Fact Sheets - Imported Cabbageworm
Pest Management Fact Sheet #5006
James F. Dill, Pest Management Specialist
Clay A. Kirby, Insect Diagnostician
Imported cabbageworms prefer to feed on cabbage, cauliflower, broccoli, Brussels sprouts, turnips, radishes, kale, lettuce and weeds of the mustard family. In fact, this pest is one of the most damaging and destructive enemies of these plants. The caterpillars chew irregular holes in the leaves and usually eat their way into cabbage heads from the bottom. In addition to the feeding damage, the insects’ fecal pellets will stain cauliflower.
Description & Biology
The first sign of imported cabbageworm is the 1 1/2 inch white butterfly. This stage of the insect emerge early in the spring. The females fly during daylight hours looking for suitable plants on which to lay their yellowish, elongated eggs, singly, on the underside of leaves.
In 5 to 7 days, the eggs hatch to become velvety green caterpillars which will grow to 1 1/2 inch long. They have a thin yellowish-orange stripe down the middle of the back. It is common for high larval populations in July and August to damage plants so severely that they die or become unmarketable.
When finally grown, the larva form greenish-brown pupa (chrysalis) which can often be found hanging from the bottoms of leaves or other protected areas. Ten days later, the second generation of butterflies emerges, continuing the cycle. There may be a third generation in Maine. Adults may be seen almost anytime during the summer.
Controlling weeds around the garden, especially plants of the mustard family, should help decrease the numbers of this pest. Destroying and removing the remains of plants in the fall, as well as fall tillage, reduces the number of over-wintering pupae. Hand picking the larvae may be labor intensive but can significantly cut the numbers and keep damage down. Early Globe, Red Acre, and Round Dutch cabbage have shown some resistance to cabbageworm.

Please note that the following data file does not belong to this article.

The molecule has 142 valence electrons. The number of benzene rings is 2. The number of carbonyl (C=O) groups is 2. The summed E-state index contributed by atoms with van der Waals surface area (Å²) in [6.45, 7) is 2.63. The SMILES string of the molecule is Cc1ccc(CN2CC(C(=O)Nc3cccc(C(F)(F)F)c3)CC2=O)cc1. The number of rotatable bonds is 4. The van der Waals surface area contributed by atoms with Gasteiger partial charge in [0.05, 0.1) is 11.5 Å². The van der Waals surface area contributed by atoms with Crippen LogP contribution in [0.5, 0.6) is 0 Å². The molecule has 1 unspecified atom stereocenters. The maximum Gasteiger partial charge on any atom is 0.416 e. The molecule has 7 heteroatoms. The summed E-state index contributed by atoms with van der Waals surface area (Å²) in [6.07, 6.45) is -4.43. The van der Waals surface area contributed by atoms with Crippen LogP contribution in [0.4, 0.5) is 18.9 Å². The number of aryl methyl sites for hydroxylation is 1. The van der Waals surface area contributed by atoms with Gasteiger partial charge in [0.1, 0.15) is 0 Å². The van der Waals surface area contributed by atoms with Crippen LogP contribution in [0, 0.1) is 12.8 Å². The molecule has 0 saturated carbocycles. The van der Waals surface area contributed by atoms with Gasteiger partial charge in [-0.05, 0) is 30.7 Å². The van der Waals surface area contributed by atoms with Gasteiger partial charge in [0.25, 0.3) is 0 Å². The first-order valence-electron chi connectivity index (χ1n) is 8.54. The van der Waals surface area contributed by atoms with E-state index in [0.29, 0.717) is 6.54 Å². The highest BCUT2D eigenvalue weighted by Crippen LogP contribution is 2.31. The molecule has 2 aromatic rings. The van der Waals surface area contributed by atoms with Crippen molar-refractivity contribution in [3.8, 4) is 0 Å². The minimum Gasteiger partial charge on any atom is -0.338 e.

B.t. (Bacillus thuringiensis), an organic insecticide derived from a bacterium and sold as Dipel, Bactur, Sok-Bt or Thuricide, is management method. B.t. is less effective under cooler conditions. Other options include spinosad, insecticidal soap, rotenone, Sevin, (carbaryl) and malathion. Regardless of what is used, the smaller the caterpillars are, the easier they are to kill. Insecticides should be applied in late afternoon or early evening to minimize bee exposure. This is also the time when the caterpillars feed most actively, making the insecticide most effective.
When Using Pesticides
ALWAYS FOLLOW LABEL DIRECTIONS!
Pest Management Office
491 College Avenue, Orono, ME 04473-1295
1-800-287-0279 (in Maine)
Information in this publication is provided purely for educational purposes. No responsibility is assumed for any problems associated with the use of products or services mentioned. No endorsement of products or companies is intended, nor is criticism of unnamed products or companies implied.
Published and distributed in furtherance of Acts of Congress of May 8 and June 30, 1914, by the University of Maine Cooperative Extension, the Land Grant University of the state of Maine and the U.S. Department of Agriculture cooperating. Cooperative Extension and other agencies of the U.S.D.A. provide equal opportunities in programs and employment.
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